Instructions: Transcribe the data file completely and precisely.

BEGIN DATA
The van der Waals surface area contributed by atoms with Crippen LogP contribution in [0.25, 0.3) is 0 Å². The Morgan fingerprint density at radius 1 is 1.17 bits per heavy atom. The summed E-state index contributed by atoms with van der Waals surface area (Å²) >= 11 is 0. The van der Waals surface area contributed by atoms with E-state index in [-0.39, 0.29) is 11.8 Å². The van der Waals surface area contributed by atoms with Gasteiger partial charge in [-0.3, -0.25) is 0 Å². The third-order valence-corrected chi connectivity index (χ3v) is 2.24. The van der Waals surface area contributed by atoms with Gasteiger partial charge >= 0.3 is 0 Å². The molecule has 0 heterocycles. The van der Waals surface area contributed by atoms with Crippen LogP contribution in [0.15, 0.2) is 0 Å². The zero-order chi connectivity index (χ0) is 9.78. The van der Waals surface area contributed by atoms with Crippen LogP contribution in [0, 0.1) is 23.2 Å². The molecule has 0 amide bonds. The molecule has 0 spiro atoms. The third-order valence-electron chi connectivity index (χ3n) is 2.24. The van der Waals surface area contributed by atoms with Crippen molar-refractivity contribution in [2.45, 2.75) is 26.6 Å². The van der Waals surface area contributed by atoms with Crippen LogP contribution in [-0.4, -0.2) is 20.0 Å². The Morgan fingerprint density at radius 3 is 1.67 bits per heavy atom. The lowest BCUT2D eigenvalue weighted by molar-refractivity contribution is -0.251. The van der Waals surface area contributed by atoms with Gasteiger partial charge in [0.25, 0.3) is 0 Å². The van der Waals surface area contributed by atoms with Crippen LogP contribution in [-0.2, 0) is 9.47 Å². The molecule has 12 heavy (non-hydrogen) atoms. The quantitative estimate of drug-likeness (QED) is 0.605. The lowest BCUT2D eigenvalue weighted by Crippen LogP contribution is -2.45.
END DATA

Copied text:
The van der Waals surface area contributed by atoms with Crippen LogP contribution in [0.25, 0.3) is 0 Å². The Morgan fingerprint density at radius 1 is 1.17 bits per heavy atom. The summed E-state index contributed by atoms with van der Waals surface area (Å²) >= 11 is 0. The van der Waals surface area contributed by atoms with E-state index in [-0.39, 0.29) is 11.8 Å². The van der Waals surface area contributed by atoms with Gasteiger partial charge in [-0.3, -0.25) is 0 Å². The third-order valence-corrected chi connectivity index (χ3v) is 2.24. The van der Waals surface area contributed by atoms with Gasteiger partial charge >= 0.3 is 0 Å². The molecule has 0 heterocycles. The van der Waals surface area contributed by atoms with Crippen LogP contribution in [0.15, 0.2) is 0 Å². The zero-order chi connectivity index (χ0) is 9.78. The van der Waals surface area contributed by atoms with Crippen LogP contribution in [0, 0.1) is 23.2 Å². The molecule has 0 amide bonds. The molecule has 0 spiro atoms. The third-order valence-electron chi connectivity index (χ3n) is 2.24. The van der Waals surface area contributed by atoms with Crippen molar-refractivity contribution in [2.45, 2.75) is 26.6 Å². The van der Waals surface area contributed by atoms with Crippen LogP contribution in [-0.4, -0.2) is 20.0 Å². The Morgan fingerprint density at radius 3 is 1.67 bits per heavy atom. The lowest BCUT2D eigenvalue weighted by molar-refractivity contribution is -0.251. The van der Waals surface area contributed by atoms with Gasteiger partial charge in [0.25, 0.3) is 0 Å². The van der Waals surface area contributed by atoms with Crippen LogP contribution in [-0.2, 0) is 9.47 Å². The molecule has 12 heavy (non-hydrogen) atoms. The quantitative estimate of drug-likeness (QED) is 0.605. The lowest BCUT2D eigenvalue weighted by Crippen LogP contribution is -2.45.